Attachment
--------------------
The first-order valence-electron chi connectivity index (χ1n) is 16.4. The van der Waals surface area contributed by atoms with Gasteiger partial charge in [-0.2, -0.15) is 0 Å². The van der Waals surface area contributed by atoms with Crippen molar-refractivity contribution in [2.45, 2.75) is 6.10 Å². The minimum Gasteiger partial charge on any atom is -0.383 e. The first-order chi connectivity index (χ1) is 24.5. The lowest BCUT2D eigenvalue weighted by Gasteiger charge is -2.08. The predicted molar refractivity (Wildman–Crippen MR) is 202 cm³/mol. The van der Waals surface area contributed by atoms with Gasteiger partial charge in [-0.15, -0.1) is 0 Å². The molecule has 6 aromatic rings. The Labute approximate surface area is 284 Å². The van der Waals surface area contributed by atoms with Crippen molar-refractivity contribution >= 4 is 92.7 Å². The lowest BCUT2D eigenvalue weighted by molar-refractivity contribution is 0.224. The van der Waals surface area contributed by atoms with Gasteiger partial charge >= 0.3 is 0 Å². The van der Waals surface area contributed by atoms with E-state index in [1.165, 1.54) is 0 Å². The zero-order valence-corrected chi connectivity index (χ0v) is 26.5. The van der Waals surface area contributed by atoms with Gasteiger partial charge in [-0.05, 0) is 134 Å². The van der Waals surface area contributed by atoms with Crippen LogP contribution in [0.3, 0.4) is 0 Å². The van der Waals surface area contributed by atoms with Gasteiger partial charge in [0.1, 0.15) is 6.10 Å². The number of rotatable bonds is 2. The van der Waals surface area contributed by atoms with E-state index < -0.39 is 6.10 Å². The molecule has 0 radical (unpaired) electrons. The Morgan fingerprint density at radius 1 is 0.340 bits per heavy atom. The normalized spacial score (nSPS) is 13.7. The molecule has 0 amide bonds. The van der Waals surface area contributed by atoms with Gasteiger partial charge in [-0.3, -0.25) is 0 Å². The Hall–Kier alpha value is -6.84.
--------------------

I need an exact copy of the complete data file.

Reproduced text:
The first-order valence-electron chi connectivity index (χ1n) is 16.4. The van der Waals surface area contributed by atoms with Gasteiger partial charge in [-0.2, -0.15) is 0 Å². The van der Waals surface area contributed by atoms with Crippen molar-refractivity contribution in [2.45, 2.75) is 6.10 Å². The minimum Gasteiger partial charge on any atom is -0.383 e. The first-order chi connectivity index (χ1) is 24.5. The lowest BCUT2D eigenvalue weighted by Gasteiger charge is -2.08. The predicted molar refractivity (Wildman–Crippen MR) is 202 cm³/mol. The van der Waals surface area contributed by atoms with Gasteiger partial charge in [-0.15, -0.1) is 0 Å². The molecule has 6 aromatic rings. The Labute approximate surface area is 284 Å². The van der Waals surface area contributed by atoms with Crippen molar-refractivity contribution >= 4 is 92.7 Å². The lowest BCUT2D eigenvalue weighted by molar-refractivity contribution is 0.224. The van der Waals surface area contributed by atoms with Gasteiger partial charge >= 0.3 is 0 Å². The van der Waals surface area contributed by atoms with E-state index in [1.165, 1.54) is 0 Å². The zero-order valence-corrected chi connectivity index (χ0v) is 26.5. The van der Waals surface area contributed by atoms with Gasteiger partial charge in [-0.05, 0) is 134 Å². The van der Waals surface area contributed by atoms with Crippen LogP contribution in [0.3, 0.4) is 0 Å². The van der Waals surface area contributed by atoms with Gasteiger partial charge in [0.1, 0.15) is 6.10 Å². The number of rotatable bonds is 2. The van der Waals surface area contributed by atoms with E-state index < -0.39 is 6.10 Å². The molecule has 0 radical (unpaired) electrons. The Morgan fingerprint density at radius 1 is 0.340 bits per heavy atom. The normalized spacial score (nSPS) is 13.7. The molecule has 0 amide bonds. The van der Waals surface area contributed by atoms with Gasteiger partial charge in [-0.3, -0.25) is 0 Å². The Hall–Kier alpha value is -6.84.